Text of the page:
Leeds-based Gilbert Meher, which has 33 employees, will roll-out its four-day working week from next Monday onwards.
Director Jonny Stewart told The Yorkshire Post that the business has been examining the potential for working fewer days for the past three months and two weeks ago decided to launch a six month trial.
“Clearly if it doesn’t work for our business then we’ll go back to five days but we’re confident that that won’t be the case,” he said.
The reason Mr Stewart is confident of the new work patterns being a success is down to the nature of the recruitment industry, which he says is very “outcomes focused”.
The director added: “The discussions with staff show that the majority of people will take Friday off and work Monday to Thursday.
“We’re requiring people to be in on a Monday because that’s when we hold our agenda setting and management meetings.”
Aside from Mondays, staff will be given flexibility as to what day they would like to take off. The business won’t enforce the four-day working week on staff, allowing employees to work five days if they wish to do so.
The business has amended its work hours by half an hour. Other than that Mr Stewart feels that staff members are capable of completing their work within the four days.
“Proactive recruitment is usually from Monday to Thursday,” Mr Stewart said. “Fridays are a lot about tying up loose ends.”
He added: “People are exceeding targets. Last year about 80 per cent of the people hit their revenue target. Could a lot of them do it in four days? Probably.
“If you do a test on how productive people are, you’d probably find that about half the day is spent doing stuff that is not as productive or focused on just trying to get your job done. If you can tighten up and make people more focused then that can help.”
Mr Stewart says the move to a four-day week is about treating staff members as adults and trusting them to manage their work patterns.
It will mean that staff will have to be on standby in case there are any major issues that need to be dealt with.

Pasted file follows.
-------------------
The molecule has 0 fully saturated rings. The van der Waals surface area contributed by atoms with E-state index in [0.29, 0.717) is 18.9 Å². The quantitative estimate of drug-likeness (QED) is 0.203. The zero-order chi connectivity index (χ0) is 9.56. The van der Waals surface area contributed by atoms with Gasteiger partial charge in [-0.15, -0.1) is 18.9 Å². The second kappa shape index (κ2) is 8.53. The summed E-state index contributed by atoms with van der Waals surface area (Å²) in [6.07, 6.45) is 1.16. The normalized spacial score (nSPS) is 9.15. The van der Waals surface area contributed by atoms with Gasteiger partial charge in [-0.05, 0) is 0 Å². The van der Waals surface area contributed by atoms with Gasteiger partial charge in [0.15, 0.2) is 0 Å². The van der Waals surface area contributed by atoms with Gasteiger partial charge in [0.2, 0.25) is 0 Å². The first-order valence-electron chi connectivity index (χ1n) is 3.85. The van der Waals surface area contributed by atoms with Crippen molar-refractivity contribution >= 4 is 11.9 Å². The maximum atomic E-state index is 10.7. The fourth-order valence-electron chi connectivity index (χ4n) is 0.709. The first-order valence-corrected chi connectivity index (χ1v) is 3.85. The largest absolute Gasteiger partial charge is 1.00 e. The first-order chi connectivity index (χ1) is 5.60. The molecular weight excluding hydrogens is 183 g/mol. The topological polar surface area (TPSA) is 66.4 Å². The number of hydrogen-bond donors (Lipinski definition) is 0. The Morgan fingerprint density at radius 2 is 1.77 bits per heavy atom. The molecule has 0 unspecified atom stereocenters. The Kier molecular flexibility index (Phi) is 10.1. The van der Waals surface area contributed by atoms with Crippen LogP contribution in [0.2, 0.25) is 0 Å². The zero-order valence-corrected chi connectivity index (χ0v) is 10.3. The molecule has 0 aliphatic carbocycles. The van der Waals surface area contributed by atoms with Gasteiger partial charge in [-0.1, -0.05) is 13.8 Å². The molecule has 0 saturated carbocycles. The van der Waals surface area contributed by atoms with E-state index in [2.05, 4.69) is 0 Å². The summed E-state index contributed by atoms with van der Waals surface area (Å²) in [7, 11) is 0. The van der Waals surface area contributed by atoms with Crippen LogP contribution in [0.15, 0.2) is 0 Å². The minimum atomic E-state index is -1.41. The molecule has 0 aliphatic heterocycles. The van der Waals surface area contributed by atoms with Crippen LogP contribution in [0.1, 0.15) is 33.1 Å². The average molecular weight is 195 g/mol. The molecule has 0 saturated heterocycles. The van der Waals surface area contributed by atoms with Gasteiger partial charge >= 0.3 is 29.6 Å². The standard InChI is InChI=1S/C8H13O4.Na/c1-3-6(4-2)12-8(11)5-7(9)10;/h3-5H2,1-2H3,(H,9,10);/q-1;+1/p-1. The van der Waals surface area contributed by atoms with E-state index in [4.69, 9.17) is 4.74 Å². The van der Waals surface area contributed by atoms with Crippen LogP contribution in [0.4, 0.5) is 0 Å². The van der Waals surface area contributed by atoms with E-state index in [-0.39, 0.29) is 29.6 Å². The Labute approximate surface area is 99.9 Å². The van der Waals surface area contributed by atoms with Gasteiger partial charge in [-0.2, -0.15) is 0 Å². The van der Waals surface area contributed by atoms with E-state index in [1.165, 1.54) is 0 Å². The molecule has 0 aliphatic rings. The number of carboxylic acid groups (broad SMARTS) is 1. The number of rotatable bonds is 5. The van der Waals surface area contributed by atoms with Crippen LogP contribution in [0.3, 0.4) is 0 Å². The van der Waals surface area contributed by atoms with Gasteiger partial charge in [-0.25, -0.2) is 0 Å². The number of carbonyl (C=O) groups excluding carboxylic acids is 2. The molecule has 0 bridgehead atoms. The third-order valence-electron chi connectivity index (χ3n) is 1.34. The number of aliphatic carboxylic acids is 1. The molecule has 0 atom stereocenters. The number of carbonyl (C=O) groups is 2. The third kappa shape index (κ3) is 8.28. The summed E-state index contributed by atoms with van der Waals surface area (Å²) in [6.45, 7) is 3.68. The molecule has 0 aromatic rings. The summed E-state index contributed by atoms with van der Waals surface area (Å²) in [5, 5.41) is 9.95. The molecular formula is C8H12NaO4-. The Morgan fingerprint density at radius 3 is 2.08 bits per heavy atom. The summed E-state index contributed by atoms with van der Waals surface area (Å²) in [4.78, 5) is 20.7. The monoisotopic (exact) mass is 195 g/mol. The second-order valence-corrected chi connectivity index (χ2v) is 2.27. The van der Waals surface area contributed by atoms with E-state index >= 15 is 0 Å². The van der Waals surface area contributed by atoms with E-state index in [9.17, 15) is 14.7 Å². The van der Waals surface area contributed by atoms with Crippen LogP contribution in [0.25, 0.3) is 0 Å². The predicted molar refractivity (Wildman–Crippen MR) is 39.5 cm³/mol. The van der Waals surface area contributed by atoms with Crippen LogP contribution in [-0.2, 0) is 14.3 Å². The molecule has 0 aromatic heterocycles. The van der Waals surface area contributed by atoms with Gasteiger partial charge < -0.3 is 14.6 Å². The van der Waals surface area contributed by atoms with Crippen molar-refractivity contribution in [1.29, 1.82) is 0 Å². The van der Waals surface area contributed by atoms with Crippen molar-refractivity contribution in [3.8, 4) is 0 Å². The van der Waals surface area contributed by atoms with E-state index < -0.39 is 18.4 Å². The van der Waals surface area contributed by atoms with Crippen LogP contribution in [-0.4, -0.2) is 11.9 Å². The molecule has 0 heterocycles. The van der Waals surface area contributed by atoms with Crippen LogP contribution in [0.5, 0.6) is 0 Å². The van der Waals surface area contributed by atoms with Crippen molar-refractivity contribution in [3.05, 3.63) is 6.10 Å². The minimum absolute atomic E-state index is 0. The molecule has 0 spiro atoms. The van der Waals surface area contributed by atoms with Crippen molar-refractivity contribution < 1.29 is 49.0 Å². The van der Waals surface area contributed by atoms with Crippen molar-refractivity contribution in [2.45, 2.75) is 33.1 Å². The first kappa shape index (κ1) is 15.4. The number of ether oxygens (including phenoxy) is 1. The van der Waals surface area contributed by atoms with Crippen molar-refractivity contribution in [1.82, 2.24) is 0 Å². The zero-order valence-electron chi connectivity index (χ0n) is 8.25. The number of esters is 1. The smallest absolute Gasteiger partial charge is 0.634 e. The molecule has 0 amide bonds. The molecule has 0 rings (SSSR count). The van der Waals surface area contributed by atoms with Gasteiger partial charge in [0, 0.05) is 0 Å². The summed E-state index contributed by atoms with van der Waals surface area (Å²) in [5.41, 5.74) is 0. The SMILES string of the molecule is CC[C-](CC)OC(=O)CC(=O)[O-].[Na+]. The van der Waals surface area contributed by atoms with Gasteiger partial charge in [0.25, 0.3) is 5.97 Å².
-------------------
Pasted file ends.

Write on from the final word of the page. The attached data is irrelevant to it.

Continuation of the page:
The office will be open five days a week.
“If they need to take calls, they can take them from wherever they are,” Mr Stewart said. “They can take calls on a Friday if they need to but they’re not required to be in the office.”
Gilbert Meher started off working on senior appointments in the health and social sectors when it was launched in 2011.
Since then it has expanded not only the tiers it recruits for, it places people in entry level jobs as well as executive roles, but also become more international.
The business is recruiting for roles in the social care sector across the US. It means that some staff members can end up working until around 10pm on some evenings.
The switch to a four-day week would allow them to recharge their batteries as well, Mr Stewart said.
The competitive nature amongst peers in recruitment, Gilbert Meher has a leader board of the top performers in its office, makes it easier for the firm to adopt a four-day week.
While Mr Stewart is confident that the four-day week will work for Gilbert Meher, it might not be so easy for businesses in other sectors to adopt.
He said: “You’ve got to make sure it’s right for you. I don’t think it’s for everyone.Make sure that the business is suitable for it.
“I’d survey staff to find out whether they feel it’s something that they would be comfortable with.”
‘In staff we trust at Gilbert Meher’
Gilbert Meher has three directors, who will also be switching to a four-day week.
The business is growing and as a result Gilbert Meher’s directors are bringing finance and HR functions in house.
Director Jonny Stewart said: “We’re a growing business. We’re all very hands-on at the moment. Once we’ve established the support team, that will take a lot of pressure off us and allow us to focus on developing and working on the business.
Mr Stewart believes that trusting staff is very important when adopting a four-day week. “You need to trust them to come in and do what they need to do,” he said.